The question of whether or not you should go to college is an important one, one that would benefit from both a close study of your personal desires and skills, as well as a close study of the education and economic climate of the day. However, this investigation only really applies for those people who are required to take out student loans to go to college, which, granted is most of the population. This question is a delicate measurement of risk vs. reward, and the reality that vetted institutions are no longer the only route available for success and self-determination in the world. For those who are passionate, a world class education can be gained through personal study and experimentation outside of a college setting. However, the most essential element to this question is twofold; 1) Who am I?, and 2) What do I want to do with my life.
American culture has become increasingly fast paced and pressurized all to feed the gaping maw of the endless greed of consumerism. Those young people who are not confident about the course of their future would most definitely benefit from taking a year off after graduating high school in order to catch their breath and begin to analyze the many opportunities of life in America. The message sent by many parents and teachers caught up in propaganda is that how well you do in high school will determine the course of your future, but this is a lie. In no area of life, even college, will your entire future hinge. A person of any age with a strong sense of self, patience, and desire can bounce back from any challenge and accomplish anything they desire.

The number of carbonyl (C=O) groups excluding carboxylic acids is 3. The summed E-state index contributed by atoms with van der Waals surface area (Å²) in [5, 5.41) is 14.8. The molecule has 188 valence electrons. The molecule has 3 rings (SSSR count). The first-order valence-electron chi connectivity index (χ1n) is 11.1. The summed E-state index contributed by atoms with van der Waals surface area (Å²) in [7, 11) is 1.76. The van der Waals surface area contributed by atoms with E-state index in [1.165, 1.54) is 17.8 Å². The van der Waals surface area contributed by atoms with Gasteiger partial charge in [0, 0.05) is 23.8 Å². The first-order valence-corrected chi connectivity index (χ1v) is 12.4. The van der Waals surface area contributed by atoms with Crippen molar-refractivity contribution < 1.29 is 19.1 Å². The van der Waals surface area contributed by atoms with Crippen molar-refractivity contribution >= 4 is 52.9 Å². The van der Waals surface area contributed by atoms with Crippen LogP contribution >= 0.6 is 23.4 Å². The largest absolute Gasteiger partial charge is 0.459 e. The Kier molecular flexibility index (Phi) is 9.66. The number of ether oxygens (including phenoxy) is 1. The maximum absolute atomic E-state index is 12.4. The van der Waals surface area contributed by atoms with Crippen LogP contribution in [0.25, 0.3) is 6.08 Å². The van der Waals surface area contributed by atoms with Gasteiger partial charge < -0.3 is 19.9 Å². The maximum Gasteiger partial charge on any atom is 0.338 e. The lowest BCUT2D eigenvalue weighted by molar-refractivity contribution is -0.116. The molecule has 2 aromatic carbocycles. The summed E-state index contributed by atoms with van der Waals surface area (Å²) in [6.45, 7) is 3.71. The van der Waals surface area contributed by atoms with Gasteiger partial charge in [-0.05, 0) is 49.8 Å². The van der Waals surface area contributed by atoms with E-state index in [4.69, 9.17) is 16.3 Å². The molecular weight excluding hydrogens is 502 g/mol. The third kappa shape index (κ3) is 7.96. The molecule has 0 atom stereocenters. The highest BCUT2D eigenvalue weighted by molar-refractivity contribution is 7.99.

Many students go to college unthinkingly believing it is the next necessary step in the guaranteed path of their personal American Dream. However, this can lead to falling into the trap of crippling student loan debt and a degree which does not guarantee a job which will enable the debt to be paid off, and that is if you are lucky. Many students do not make it through the rigors of college and are still saddled with thousands of dollars of debt for nothing. However, some researchers would cite the strong statistics of the types of people who are likely to succeed in college and those who would benefit from looking elsewhere, but the reality is that this is oversimplifying the issue and ignoring the power of personal desire.
A major reason many young people do not succeed in high school or college is the corrupt motivation of the education system which fosters a total lack of desire to learn. Primary education is largely a propaganda machine preparing economic classes of students for the stations of culture which the stranglehold of classism has open for them (Petrilli). Children from wealthier families and regions receive a far different education from those in regular regions of the country. Standardization robs education of the joys it could hold, reducing it to a factory farming style of indoctrination which inhibits the cultivation of the desire to learn and the critical thinking skills which enables real learning. However, richer schools do not educate the same way, empowering the privileged students with the motivations and challenges which prepares them for the life of opportunity which lies before them.